God help us, it’s an election year.
While the economy and Iraq are dominating headlines and most politicians’ sound bites, the state of public education is sure to rack up plenty of media coverage. Typically, if you care about public schools, this won’t be a positive experience.
Why? Because educating children is an incredibly complex task that defies simple measures, solutions, and rhetoric–the very lifeblood of political discourse and today’s news.
Now multiply that complexity by at least two or three times, if not more, if the majority of your students are poor, disabled, abused, neglected, don’t speak English, or are illiterate in their native languages.
Just look at No Child Left Behind (NCLB). Although it’s wrapped up in rhetoric that even the staunchest liberal could love, it provides very little in the way of real resources to help schools meet the escalating demands–while providing new cannon fodder for those who wish to dismantle the current public school system and move to a (God help us again) market-driven, “survival of the fittest” business model.
It has, however, created a virtual cottage industry of vendors, suppliers, and entrepreneurs who’d like to cash in by helping you meet the new mandates.
Educators are in classic Catch-22: How do you question NCLB’s efficacy or provide local context for test scores without coming across as defensive, excuse-laden protectors of an unacceptable status quo where large numbers of poor, minority, and disabled students aren’t functioning on grade level?
No wonder the National Association for the Advancement of Colored People and the Bush administration’s education czar are at loggerheads–and the Kerry campaign is keeping a low profile on this issue.
So, to help you brave the election-year tidal wave of “What’s wrong with our public schools?” and “Why are educators too stupid to fix what’s broken?” rhetoric, here are a few eSchool-era tips:
- Publish your school board’s legislative platform and position on the issues on your web site, and provide links to credible education and research web sites that support your positions.
- Develop a pithy, concise (no-fluff), nonpartisan eNewsletter or periodic white papers regarding hot topics, trends, and public policy issues in education and how they impact your school or district. Then distribute it to the local, state, and federal elected officials that serve your community. If it’s well-received, consider expanding your eMail list to include reporters, business leaders, or other community VIPs.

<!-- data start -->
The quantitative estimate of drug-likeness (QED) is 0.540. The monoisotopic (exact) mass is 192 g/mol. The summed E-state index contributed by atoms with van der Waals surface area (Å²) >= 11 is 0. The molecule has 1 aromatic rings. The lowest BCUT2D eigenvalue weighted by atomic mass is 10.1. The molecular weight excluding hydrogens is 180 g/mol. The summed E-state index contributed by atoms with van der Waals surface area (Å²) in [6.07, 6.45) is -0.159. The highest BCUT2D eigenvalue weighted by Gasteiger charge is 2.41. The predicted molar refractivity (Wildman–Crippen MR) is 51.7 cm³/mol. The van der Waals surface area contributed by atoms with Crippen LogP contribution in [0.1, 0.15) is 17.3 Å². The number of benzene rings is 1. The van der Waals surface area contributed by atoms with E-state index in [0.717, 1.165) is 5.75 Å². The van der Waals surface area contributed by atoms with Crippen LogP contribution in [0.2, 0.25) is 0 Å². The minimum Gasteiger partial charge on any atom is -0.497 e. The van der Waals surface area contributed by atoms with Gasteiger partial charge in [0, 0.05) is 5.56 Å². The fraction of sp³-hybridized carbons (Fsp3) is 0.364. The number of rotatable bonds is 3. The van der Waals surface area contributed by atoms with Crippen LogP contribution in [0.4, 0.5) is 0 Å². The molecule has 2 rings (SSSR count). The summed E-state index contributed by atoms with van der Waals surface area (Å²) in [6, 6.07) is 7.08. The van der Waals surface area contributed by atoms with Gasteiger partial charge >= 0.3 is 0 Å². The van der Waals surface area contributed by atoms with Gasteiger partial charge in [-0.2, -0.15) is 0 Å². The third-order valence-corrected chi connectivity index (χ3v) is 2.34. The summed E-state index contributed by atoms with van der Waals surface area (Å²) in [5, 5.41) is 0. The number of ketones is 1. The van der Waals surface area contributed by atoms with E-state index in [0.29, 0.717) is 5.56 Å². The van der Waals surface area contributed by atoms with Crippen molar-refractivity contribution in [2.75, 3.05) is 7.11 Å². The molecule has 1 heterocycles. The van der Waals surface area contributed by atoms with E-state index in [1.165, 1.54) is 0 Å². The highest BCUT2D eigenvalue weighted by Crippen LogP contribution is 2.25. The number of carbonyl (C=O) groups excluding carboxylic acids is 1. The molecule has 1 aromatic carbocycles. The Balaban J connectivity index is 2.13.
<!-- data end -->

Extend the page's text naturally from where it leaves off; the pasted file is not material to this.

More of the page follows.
- eMarketing hint: Use an opt-out rather than an opt-in feature. Both meet legal requirements, but you’ll get a better response with an opt-out function. Elected officials and other VIPs want to feel as if they’re getting something that others aren’t–the exclusivity and timeliness of the information are part of the appeal. It helps them stay “in the know.” If you want to make similar information available to the general public, design an eNewsletter specifically for that purpose and offer a free subscription option on your home page.
- Keep singing to your respective choirs–those parents, business leaders, Realtors, and other supporters–by sending them regular eMail updates regarding district news and achievements. Again, brevity is the rule.
- Avoid repetitious news items: Every issue should have fresh information. Direct readers to the archives of your web site for back issues and topics.
- Make your subject lines count. A generic “message from the superintendent” that’s sent out weekly might not get read unless he or she has very close relationships with the people on the eMail list. More specific subject lines, such as “Budget cuts impact classroom” or “Student achievement gains fuel growth,” might get more attention. (An obvious exception: Parents will probably read anything their child’s teacher or principal sends them, unless they start feeling spammed with public-relations messages.)
- Develop a 10-minute, “what’s right with our schools” stump speech and deliver it relentlessly to business and community groups. Post it on your web site for easy access by parents and reporters, and broadcast the speech on your cable television station or local public-access channel. Make sure to update it from time to time as new data become available.
- Develop catchy comebacks and practice giving seven- to 10-second answers (the length of the average sound bite) to the naysayers or to politicians’ FAQs. Keep in mind that humor works in person or on TV; it often bombs in print or on the web.
If all else fails, let’s band together and promote a new “kiss of death” legislation that forbids the simultaneous election of an education president, senator, governor, mayor, or county commission chairperson–regardless of their political persuasions.
In my experience, very few live up to such monikers, while the vast majority of such self-proclaimed gurus actually harm education more than they help it while in office.
Nora Carr is senior vice president and director of public relations for Luquire George Andrews Inc., a Charlotte, N.C.-based advertising and public relations firm. A former assistant superintendent for the Charlotte-Mecklenburg Schools, she is nationally recognized for her work in educational communications and marketing.